Care Documentation: Each patient encounter has to be documented, but not every encounter will contain the same type of information. The best EHR software gives clinical flexibility to document a range of patient visits – from routine, standard “H&P’s” and SOAP notes, recurring care management visits, virtual visits, to seriously complex, multi-problem patient encounters. The best EHRs have also integrated treatment ordering such that the documentation output is a byproduct of ordering the plan of care.
When evaluating the best EHR for your practice, you must consider how the prospective software will help you accomplish the four critical roles outlined above.
Unique EHR Needs For Your Specialty
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Industry EHR Usage
#3 Compare EHR Software Adoption to Your Situation
According to the ONC, 96% of physicians today have adopted electronic health record systems, and in 2015, 83% of office-based physicians demonstrated meaningful use, but according to the most recent AAFP poll, 55% of physicians surveyed stated their choice of EHR did not improved efficiency, 72% said their EHR did not decrease workload, 54% said their choice of EHR actually increased operating costs, and 43% said they had not yet overcome productivity challenges associated with implementation; meaning that today, fewer than half of all physicians are happy with their choice of technology––and some doctors are on their 3rd or 4th clinical system.
#4 Understand EHR Certifications and Authorized Certification Bodies
The Centers for Medicare & Medicaid Services along with the Office of the National Coordinator for Health Information Technology created certification criteria for electronic health record software. By meeting the functional capabilities and security requirements of these criteria, the software can be used by eligible healthcare providers to qualify for incentives payments and/or avoid penalties in reimbursement.
These certification criteria also help raise the confidence level in patients and healthcare providers that software has been developed to safeguard against HIPAA, data security, and unauthorized access to sensitive patient information contained within these EHR systems.
An up-to-date list of certified products whether active, suspended, and banned can be found on the ONC Website – Certified Health IT Product List. You may also read more about the EHR technology certification on the CMS website.
Each software product that is certified must be formally reviewed by an ONC-Authorized Certification Body. As of Jan 2018, the following organizations have been deemed as authorized certification bodies to test EHRs against the standards set forth by the certification program. (listed in alphabetical order)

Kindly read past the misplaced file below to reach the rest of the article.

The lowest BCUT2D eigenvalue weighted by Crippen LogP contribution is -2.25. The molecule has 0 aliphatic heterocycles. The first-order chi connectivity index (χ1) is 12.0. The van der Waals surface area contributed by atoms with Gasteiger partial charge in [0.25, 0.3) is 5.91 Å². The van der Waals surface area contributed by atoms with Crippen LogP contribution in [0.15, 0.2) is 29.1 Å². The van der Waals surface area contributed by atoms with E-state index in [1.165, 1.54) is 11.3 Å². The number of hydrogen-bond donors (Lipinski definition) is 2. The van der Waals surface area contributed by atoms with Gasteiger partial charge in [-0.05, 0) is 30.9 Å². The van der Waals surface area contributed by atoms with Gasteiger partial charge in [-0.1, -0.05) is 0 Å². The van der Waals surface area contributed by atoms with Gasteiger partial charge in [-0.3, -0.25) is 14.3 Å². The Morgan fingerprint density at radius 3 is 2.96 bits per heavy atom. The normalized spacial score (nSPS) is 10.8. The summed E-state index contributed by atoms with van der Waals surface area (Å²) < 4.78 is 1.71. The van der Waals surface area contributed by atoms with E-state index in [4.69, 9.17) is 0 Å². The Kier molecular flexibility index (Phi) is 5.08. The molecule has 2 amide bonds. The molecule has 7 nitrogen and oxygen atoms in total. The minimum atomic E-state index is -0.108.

What do Auditors Watch For?
There are 4 things auditors are especially interested in when examining EHR documentation.
EHR Certified Software Products
#5 Pick a Trusted, Certified EHR Software Solution
There are over 3,860 named products and product versions on the ONC certified product list. From a consumer confidence standpoint, this large number is fantastic, however it does not help much in the decision-making process of which EMR is right for you. It may help you to evaluate specifically which criteria the EHR software was specifically certified for. Did they meet all 59 Certification Criteria or only 20? These details are available to you on the ONC Website.
We, of course, encourage you to evaluate our PracticeSuite EHR Certification details, but also research information for other EHRs that we respect and are used by other PracticeSuite practice management and medical billing customers.
Additionally, PracticeSuite offers the Best EHR Platform For 360° Practice Management, we’ve ranked PracticeSuite number one because of its comprehensive practice management features and its ease of clinical charting and ordering. The system is flexible, affordable, elegant, and their users rate support as excellent, so you can get knowledgeable help from qualified technicians if your having a difficulty. Plus, there’s a genuinely free single-user version of their practice management system that you can use as long as you want.. You get a patient portal, physician charting, scheduling, e-prescribing, medical billing, and top oft he line revenue cycle management features. (Read our full review here.)
Now that you know more about available EHR systems, you can decide which one fits the bill for your practice. In the meantime, Sign up for our free edition to give PracticeSuite a test drive. We’re sure you’ll recognize this software program’s abundant strengths and benefits.